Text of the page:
STEPPE is an ecoregion, in the montane grasslands and shrublands and temperate grasslands, savannas, and shrublands biomes, characterized by grassland plains without trees apart from those near rivers and lakes. The prairie (especially the short grass and mixed prairie) is an example of a steppe, though it is not usually called such. It may be semi-desert, or covered with grass or shrubs or both, depending on the season and latitude. The term is also used to denote the climate encountered in regions too dry to support a forest, but not dry enough to be a desert. The soil is typically of chernozem type. Steppes are usually characterized by a semi-arid and continental climate. Extremes can be recorded in the summer of up to 40 °C (104 °F) and in winter, –40 °C (–40 °F). Besides this huge difference between summer and winter, the differences between day and night are also very great. In the highlands of Mongolia, 30 °C (86 °F) can be reached during the day with sub-zero °C (sub 32 °F) readings at night. The mid-latitude steppes can be summarized by hot summers and cold winters, averaging 250–500 mm (10-20 inches) of precipitation per year.

SAVANNA

A savanna, or savannah, is a grassland ecosystem characterized by the trees being sufficiently widely spaced so that the canopy does not close. The open canopy allows sufficient light to reach the ground to support an unbroken herbaceous layer consisting primarily of grasses. Some classification systems also recognize a grassland savanna from which trees are absent. This article deals only with savanna under the common definition of a grassy woodland with a significant woody plant component.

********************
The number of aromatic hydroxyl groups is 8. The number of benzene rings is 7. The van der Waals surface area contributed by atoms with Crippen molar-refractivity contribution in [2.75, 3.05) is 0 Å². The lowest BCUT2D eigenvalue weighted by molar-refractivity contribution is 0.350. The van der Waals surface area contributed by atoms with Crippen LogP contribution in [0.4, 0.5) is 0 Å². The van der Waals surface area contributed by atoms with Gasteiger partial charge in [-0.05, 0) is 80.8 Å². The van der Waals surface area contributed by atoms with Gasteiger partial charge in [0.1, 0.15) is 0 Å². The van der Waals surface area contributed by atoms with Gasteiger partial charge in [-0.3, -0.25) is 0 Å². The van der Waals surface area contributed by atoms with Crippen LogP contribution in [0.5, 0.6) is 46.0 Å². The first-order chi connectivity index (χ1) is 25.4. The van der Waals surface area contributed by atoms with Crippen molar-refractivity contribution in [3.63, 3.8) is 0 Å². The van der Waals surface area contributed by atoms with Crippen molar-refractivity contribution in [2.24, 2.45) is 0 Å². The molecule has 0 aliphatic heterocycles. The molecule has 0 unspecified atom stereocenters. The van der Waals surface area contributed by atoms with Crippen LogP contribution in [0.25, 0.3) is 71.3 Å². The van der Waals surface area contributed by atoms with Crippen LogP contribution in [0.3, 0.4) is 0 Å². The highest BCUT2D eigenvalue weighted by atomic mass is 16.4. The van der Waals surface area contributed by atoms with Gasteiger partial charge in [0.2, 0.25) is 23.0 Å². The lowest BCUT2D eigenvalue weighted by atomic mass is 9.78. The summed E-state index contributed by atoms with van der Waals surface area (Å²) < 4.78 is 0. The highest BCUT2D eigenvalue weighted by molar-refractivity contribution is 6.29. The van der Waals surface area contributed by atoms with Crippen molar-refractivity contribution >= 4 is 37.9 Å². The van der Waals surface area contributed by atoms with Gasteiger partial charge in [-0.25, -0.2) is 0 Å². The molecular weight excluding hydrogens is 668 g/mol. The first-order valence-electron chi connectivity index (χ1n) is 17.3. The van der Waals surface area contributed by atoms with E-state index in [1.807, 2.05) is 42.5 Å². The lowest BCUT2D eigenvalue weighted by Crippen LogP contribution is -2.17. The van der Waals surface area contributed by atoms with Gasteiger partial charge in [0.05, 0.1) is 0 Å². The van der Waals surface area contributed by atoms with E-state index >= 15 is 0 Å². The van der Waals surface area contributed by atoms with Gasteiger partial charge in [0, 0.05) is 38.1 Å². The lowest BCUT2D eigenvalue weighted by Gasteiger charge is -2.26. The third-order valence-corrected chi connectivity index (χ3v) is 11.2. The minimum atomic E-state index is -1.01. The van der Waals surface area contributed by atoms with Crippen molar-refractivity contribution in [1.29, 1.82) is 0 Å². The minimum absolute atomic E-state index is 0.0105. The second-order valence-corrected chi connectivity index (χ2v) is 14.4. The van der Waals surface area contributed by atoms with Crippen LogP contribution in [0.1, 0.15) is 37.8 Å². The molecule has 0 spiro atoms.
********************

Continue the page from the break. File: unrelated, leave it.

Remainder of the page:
It is often believed that savannas feature widely spaced, scattered trees. However, in many savannas, tree densities are higher and trees are more regularly spaced than in forest. Savannas are also characterized by seasonal water availability, with the majority of rainfall confined to one season. Savannas are associated with several types of biomes. Savannas are frequently in a transitional zone between forest and desert or grassland. Savanna covers approximately 20% of the Earth's land area.

SERENGETI PLAIN

The Serengeti Plain, located in north-central Tanzania, (Africa) is world renowned as an ideal location for wildlife and nature photography. Much of the beauty is attributed to its sweeping vistas and dramatic natural features that extend over 60,000 square kilometers. The Serengeti has more than 2 million herbivores and thousands of predators. Blue Wildebeests, gazelles, zebras and buffalos are the animals most commonly found in the region.
A significant portion of the Serengeti Plain is protected and preserved from the ravages of modern society in the Serengeti National Park. This park, which extends for roughly 12,950 square kilometers, contains a diverse selection of habitats and wildlife. For the sake of comparison, the Serengeti National Park is approximately the size of Northern Ireland. It offers some of the most spectacular and undisturbed natural habitats found anywhere on the globe. The Serengeti National Park is bordered by Lake Victoria in the west, Lake Eyasi in the south, and the Great Rift Valley to the east.

ARCTIC ECOSYSTEM